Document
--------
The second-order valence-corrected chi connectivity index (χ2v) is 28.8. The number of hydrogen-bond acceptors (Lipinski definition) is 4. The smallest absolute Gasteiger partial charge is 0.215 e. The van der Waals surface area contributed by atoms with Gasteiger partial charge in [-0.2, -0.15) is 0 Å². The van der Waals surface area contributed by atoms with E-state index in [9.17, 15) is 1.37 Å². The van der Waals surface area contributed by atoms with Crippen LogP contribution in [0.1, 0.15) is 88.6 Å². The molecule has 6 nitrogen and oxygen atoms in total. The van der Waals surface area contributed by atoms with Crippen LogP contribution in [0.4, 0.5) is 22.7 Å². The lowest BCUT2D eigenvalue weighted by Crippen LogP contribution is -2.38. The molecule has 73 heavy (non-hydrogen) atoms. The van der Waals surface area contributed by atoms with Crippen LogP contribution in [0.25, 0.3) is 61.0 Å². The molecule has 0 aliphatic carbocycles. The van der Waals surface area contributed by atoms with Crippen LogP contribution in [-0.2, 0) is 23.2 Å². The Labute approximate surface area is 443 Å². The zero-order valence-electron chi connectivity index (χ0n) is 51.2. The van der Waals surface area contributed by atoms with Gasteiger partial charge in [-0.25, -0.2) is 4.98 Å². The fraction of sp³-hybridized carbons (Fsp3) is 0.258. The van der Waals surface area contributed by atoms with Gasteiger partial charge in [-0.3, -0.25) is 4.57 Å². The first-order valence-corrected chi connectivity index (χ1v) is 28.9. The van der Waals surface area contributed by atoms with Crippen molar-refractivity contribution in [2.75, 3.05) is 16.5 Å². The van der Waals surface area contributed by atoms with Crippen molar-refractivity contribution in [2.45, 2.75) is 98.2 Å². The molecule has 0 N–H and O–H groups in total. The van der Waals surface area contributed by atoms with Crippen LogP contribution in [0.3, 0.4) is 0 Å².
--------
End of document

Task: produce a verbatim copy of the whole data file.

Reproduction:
The second-order valence-corrected chi connectivity index (χ2v) is 28.8. The number of hydrogen-bond acceptors (Lipinski definition) is 4. The smallest absolute Gasteiger partial charge is 0.215 e. The van der Waals surface area contributed by atoms with Gasteiger partial charge in [-0.2, -0.15) is 0 Å². The van der Waals surface area contributed by atoms with E-state index in [9.17, 15) is 1.37 Å². The van der Waals surface area contributed by atoms with Crippen LogP contribution in [0.1, 0.15) is 88.6 Å². The molecule has 6 nitrogen and oxygen atoms in total. The van der Waals surface area contributed by atoms with Crippen LogP contribution in [0.4, 0.5) is 22.7 Å². The lowest BCUT2D eigenvalue weighted by Crippen LogP contribution is -2.38. The molecule has 73 heavy (non-hydrogen) atoms. The van der Waals surface area contributed by atoms with Crippen LogP contribution in [0.25, 0.3) is 61.0 Å². The molecule has 0 aliphatic carbocycles. The van der Waals surface area contributed by atoms with Crippen LogP contribution in [-0.2, 0) is 23.2 Å². The Labute approximate surface area is 443 Å². The zero-order valence-electron chi connectivity index (χ0n) is 51.2. The van der Waals surface area contributed by atoms with Gasteiger partial charge in [-0.25, -0.2) is 4.98 Å². The fraction of sp³-hybridized carbons (Fsp3) is 0.258. The van der Waals surface area contributed by atoms with Gasteiger partial charge in [-0.3, -0.25) is 4.57 Å². The first-order valence-corrected chi connectivity index (χ1v) is 28.9. The van der Waals surface area contributed by atoms with Crippen molar-refractivity contribution in [2.75, 3.05) is 16.5 Å². The van der Waals surface area contributed by atoms with Crippen molar-refractivity contribution in [2.45, 2.75) is 98.2 Å². The molecule has 0 N–H and O–H groups in total. The van der Waals surface area contributed by atoms with Crippen LogP contribution in [0.3, 0.4) is 0 Å².